Blue Jeans is offering customers a cloud-hosted video conferencing solution that does away with pricey MCUs
Blue Jeans Network is touting its cloud-based video conference bridging solution, which it says is designed to enable easy interoperability between systems from Cisco Systems, Polycom, LifeSize Communications and Skype etc.
It also apparently eliminates the need for costly multipoint control units (MCUs).
The networking company on 21 March announced new pricing plans that enable businesses to licence a number of concurrent connections – or “virtual ports” – from Blue Jeans, rather than having to rely on hardware-based MCUs to bring more than two people into a video conference.
The offering is a way of letting businesses of all sizes use video conferencing technology from any vendor by reducing the amount they have to pay for buying, maintaining and managing an MCU, according to Blue Jeans CEO Krish Ramakrishnan.
“Our goal was to make video conferencing a practical alternative for businesses of any size,” Ramakrishnan said in a statement. “To do that, we knew we had to make it just as easy, open and affordable as traditional audio-only bridging systems. By combining improved functionality over legacy MCU systems with the economics, ease and security of the cloud, our customers can now use video to improve their business collaboration.”
The economics favour solutions that can do away with MCUs, according to Blue Jeans officials. They said that over five years, the video conference bridging costs with Blue Jeans’ plans can be about 25 percent of what they are with traditional hardware-based MCUs. In addition, with its cloud-based nature, Blue Jeans’ plans to make it easier and more cost-effective for businesses to grow their video conferencing capabilities, and customers only pay for what they need, rather than having to overprovision.
It’s also important as the numbers and types of devices people are using for video conferencing grow, the officials said. Where once businesses primarily could use specially designed systems, they now are using desktop PCs and notebooks, smartphones, tablets and other devices for video conferencing.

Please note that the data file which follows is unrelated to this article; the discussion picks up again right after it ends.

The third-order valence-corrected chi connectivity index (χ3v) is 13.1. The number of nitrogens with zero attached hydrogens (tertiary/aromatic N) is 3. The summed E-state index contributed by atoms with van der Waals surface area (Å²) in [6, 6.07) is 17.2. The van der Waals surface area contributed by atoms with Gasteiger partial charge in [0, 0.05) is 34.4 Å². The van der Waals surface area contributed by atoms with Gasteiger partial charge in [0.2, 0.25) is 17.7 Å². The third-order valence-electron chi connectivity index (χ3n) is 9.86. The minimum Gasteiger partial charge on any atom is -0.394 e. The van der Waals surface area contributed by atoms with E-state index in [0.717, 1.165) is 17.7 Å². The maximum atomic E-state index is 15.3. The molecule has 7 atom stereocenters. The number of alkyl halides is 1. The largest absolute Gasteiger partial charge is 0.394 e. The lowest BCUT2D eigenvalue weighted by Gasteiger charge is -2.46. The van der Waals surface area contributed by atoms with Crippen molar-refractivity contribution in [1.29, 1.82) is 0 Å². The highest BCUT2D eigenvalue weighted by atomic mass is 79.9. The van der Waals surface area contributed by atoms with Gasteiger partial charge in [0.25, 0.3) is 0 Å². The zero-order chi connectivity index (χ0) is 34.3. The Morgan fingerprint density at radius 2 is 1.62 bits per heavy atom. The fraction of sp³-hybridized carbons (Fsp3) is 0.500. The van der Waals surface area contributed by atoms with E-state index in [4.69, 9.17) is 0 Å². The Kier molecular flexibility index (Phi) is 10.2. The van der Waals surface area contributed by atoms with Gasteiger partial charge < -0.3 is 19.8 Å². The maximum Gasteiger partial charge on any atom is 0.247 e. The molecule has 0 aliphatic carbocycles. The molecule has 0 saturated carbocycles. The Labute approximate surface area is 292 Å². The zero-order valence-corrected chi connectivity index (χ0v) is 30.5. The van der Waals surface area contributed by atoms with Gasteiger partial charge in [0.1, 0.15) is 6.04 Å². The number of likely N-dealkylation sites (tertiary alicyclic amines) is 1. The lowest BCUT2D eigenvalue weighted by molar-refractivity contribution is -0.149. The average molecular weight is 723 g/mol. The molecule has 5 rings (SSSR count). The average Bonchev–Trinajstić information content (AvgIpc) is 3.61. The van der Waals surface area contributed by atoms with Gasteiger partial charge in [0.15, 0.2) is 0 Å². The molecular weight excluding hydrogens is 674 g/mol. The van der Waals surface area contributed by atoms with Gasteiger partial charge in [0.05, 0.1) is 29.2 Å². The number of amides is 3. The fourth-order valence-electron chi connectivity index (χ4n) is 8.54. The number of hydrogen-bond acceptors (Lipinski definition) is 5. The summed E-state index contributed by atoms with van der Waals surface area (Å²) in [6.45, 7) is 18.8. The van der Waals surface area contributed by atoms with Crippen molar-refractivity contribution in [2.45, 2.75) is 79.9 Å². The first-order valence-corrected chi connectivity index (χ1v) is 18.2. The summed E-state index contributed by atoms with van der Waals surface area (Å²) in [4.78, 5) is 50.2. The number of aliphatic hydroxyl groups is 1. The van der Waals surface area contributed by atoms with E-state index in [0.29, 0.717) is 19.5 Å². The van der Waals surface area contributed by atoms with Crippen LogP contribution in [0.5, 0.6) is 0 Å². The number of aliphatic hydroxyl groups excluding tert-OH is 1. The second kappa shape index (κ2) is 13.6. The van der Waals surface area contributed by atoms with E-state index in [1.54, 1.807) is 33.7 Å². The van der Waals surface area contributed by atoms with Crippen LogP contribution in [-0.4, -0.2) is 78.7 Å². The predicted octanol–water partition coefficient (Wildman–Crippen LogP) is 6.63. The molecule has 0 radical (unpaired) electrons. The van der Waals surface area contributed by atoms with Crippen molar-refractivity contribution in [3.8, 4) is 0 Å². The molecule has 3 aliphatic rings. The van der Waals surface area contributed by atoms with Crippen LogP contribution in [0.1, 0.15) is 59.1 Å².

It’s not only that the devices themselves are capable, but a growing number of vendors – including Cisco, Polycom, ShoreTel and Vidyo – are making their solutions available to mobile devices via apps.
It’s also for that reason that interoperability is important, according to officials. With the Blue Jeans bridging offering, businesses can bring in participants who are using a variety of both corporate and consumer devices.
Other vendors also are bringing their video conferencing capabilities to the cloud. Vidyo in November 2011 rolled out its Virtualised VidyoRouter, an all-software version of its VidyoRouter appliance that can be run in virtual machines. Vidyo officials, like their counterparts at Blue Jeans, are pushing their solution as a lower-cost alternative to offerings from Cisco and Polycom, touting that they, too, have eliminated the need for MCUs.
Businesses are continuing to embrace video conferencing as a way of improving employee productivity and reducing travel expenses, and they are seeing demand grow among their workers. Blue Jeans noted numbers from Wainhouse Research, which said that the video conferencing infrastructure was about a $700 million (£443m)-per-year space.
Analysts with market research firm IDC said this month that the worldwide enterprise video conferencing market grew to about $2.7 billion (£1.7bn) in 2011, and projected revenues would grow to $3.2 billion (£2bn) this year.
“Growth in worldwide enterprise video conferencing and telepresence in 2011 was spurred by well-defined video use cases across a variety of vertical market business segments, as well as the continuing decrease of cultural barriers to video acceptance within organisations,” Rich Costello, senior research analyst for IDC’s Enterprise Communications Infrastructure group, said in a statement when the numbers were released 14 March. “We also expect to see increasing integrations of video and telepresence with unified communications and collaboration (UC&C) applications driving the market during the forecast period.”
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